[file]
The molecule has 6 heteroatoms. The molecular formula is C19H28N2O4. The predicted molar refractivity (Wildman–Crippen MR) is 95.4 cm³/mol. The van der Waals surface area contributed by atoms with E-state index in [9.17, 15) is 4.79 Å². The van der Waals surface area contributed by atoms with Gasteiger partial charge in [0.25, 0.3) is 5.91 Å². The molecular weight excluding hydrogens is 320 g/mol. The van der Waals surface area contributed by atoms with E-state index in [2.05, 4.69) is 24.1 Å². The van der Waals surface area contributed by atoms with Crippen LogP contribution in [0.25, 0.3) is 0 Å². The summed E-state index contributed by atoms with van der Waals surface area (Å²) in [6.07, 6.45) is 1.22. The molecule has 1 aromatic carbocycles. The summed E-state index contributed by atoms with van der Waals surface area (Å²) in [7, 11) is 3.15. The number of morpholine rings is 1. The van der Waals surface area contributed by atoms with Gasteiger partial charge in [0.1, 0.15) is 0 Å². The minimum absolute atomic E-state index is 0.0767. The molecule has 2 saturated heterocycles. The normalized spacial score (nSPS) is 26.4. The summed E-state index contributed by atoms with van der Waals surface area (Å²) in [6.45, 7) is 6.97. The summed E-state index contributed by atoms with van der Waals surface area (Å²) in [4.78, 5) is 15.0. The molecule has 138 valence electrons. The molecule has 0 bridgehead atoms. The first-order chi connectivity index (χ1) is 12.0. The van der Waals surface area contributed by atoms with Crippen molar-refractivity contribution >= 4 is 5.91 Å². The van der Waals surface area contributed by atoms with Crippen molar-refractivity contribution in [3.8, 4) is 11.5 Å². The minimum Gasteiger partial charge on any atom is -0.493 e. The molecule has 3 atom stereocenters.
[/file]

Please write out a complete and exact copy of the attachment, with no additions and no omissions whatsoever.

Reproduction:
The molecule has 6 heteroatoms. The molecular formula is C19H28N2O4. The predicted molar refractivity (Wildman–Crippen MR) is 95.4 cm³/mol. The van der Waals surface area contributed by atoms with E-state index in [9.17, 15) is 4.79 Å². The van der Waals surface area contributed by atoms with Gasteiger partial charge in [0.25, 0.3) is 5.91 Å². The molecular weight excluding hydrogens is 320 g/mol. The van der Waals surface area contributed by atoms with E-state index in [2.05, 4.69) is 24.1 Å². The van der Waals surface area contributed by atoms with Crippen LogP contribution in [0.25, 0.3) is 0 Å². The summed E-state index contributed by atoms with van der Waals surface area (Å²) in [6.07, 6.45) is 1.22. The molecule has 1 aromatic carbocycles. The summed E-state index contributed by atoms with van der Waals surface area (Å²) in [7, 11) is 3.15. The number of morpholine rings is 1. The van der Waals surface area contributed by atoms with Gasteiger partial charge in [0.1, 0.15) is 0 Å². The minimum absolute atomic E-state index is 0.0767. The molecule has 2 saturated heterocycles. The normalized spacial score (nSPS) is 26.4. The summed E-state index contributed by atoms with van der Waals surface area (Å²) in [6.45, 7) is 6.97. The summed E-state index contributed by atoms with van der Waals surface area (Å²) in [4.78, 5) is 15.0. The molecule has 138 valence electrons. The molecule has 0 bridgehead atoms. The first-order chi connectivity index (χ1) is 12.0. The van der Waals surface area contributed by atoms with Crippen molar-refractivity contribution >= 4 is 5.91 Å². The van der Waals surface area contributed by atoms with Crippen molar-refractivity contribution in [3.8, 4) is 11.5 Å². The minimum Gasteiger partial charge on any atom is -0.493 e. The molecule has 3 atom stereocenters.